Another common trick is the use of fake keypads. You might find these situated atop the real keypad. It's a close fit so you might not notice if you're in a hurry.

How to Avoid Skimming Scams

You can make it harder for somebody to steal your information with a few simple steps.

  • Know your location: It’s best to swipe your card in secure areas. For example, an ATM located in a bank lobby is relatively safe because the bank is locked at night. The ATMs are regularly serviced, and there's constant video surveillance at the site. Thieves take a significant risk when they try to install and retrieve skimmers here.
  • Protect your PIN: Cover your hand with your other hand when you enter your PIN, no matter where you are. This makes it harder for cameras to record it, and it prevents anybody from watching what you enter.
  • Walk away: Simply leave and use a different machine if something strikes you as odd or out of place. Skimmers sometimes stick out an extra half-inch or so, although many of them are extremely well-designed and difficult to spot. You can also give the card reader a little jiggle before you insert your card. If it’s loose, that’s a red flag.
  • Don’t accept “help”: You'll also want to leave if a stranger hanging around the machine offers to help. Decline the offer and be on your way. She might say that she had trouble as well, that you just have to enter your PIN again, and here—she'll show you.
  • Always keep your card: Almost all waiters and merchants are honest, but you might want to avoid letting anybody walk away with your card, even for a few seconds and particularly in an establishment that you're not familiar with. You're probably OK with a server who's been there, waiting on you, for years, but otherwise offer to walk to the payment machine with him so you can watch the entire process.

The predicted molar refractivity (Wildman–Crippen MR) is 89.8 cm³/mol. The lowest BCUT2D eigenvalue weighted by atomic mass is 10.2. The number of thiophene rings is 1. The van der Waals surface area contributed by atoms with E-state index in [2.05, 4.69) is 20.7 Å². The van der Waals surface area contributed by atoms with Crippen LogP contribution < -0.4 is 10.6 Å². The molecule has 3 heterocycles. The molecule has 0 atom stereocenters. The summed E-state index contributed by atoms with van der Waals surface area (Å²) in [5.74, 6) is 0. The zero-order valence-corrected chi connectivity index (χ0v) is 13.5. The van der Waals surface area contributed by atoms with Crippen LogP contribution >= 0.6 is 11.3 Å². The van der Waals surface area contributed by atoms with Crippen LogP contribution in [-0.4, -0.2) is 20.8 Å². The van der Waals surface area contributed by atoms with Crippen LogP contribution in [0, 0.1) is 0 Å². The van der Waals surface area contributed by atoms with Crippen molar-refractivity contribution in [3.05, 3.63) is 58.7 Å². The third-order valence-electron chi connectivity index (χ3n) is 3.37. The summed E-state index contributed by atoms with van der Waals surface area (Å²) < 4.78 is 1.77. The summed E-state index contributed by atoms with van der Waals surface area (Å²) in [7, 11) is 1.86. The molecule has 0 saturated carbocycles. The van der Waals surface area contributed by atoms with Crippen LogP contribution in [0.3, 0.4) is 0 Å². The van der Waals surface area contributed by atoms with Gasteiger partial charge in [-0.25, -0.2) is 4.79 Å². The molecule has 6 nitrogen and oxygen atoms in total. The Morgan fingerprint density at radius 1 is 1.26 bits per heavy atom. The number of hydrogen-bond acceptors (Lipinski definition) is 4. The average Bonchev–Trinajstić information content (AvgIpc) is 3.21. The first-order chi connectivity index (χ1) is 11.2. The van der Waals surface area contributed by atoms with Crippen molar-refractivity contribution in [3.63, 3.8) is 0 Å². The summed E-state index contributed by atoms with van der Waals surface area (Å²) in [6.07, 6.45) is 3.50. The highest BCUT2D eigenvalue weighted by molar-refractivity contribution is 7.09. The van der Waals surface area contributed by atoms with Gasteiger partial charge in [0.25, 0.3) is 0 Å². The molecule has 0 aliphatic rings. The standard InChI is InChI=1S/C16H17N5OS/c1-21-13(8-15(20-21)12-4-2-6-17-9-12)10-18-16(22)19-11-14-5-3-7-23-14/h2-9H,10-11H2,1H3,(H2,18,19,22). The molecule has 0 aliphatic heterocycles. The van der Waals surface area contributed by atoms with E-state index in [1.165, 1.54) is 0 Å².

• Use secure payment methods: Pay without swiping your magnetic strip through a card reader whenever you have the option. Mobile wallets like Apple Pay encrypt your information, and touchless payments can also be secure.
  • Contact your bank immediately: Contact your bank as soon as possible if anything strange happens. Your bank can act quickly to avoid losses if an ATM keeps your card or if you suspect that you’ve used a device with a skimmer. You’re often protected from fraud in your account as well, but your liability will increase as time passes.

Smart Cards with Chips

Smart cards with chips are increasingly reducing the effectiveness of skimming scams, and more and more banks and credit card lenders have made the transition to using them these days. But magnetic cards are still regularly issued as well, and you often need only a card number with additional information like a three-digit code on the back to pay for something online. Skimming will remain fairly easy until the entire world moves away from magnetic stripe payments, although you can destroy your magnetic stripe if you’re confident that you’ll never need it.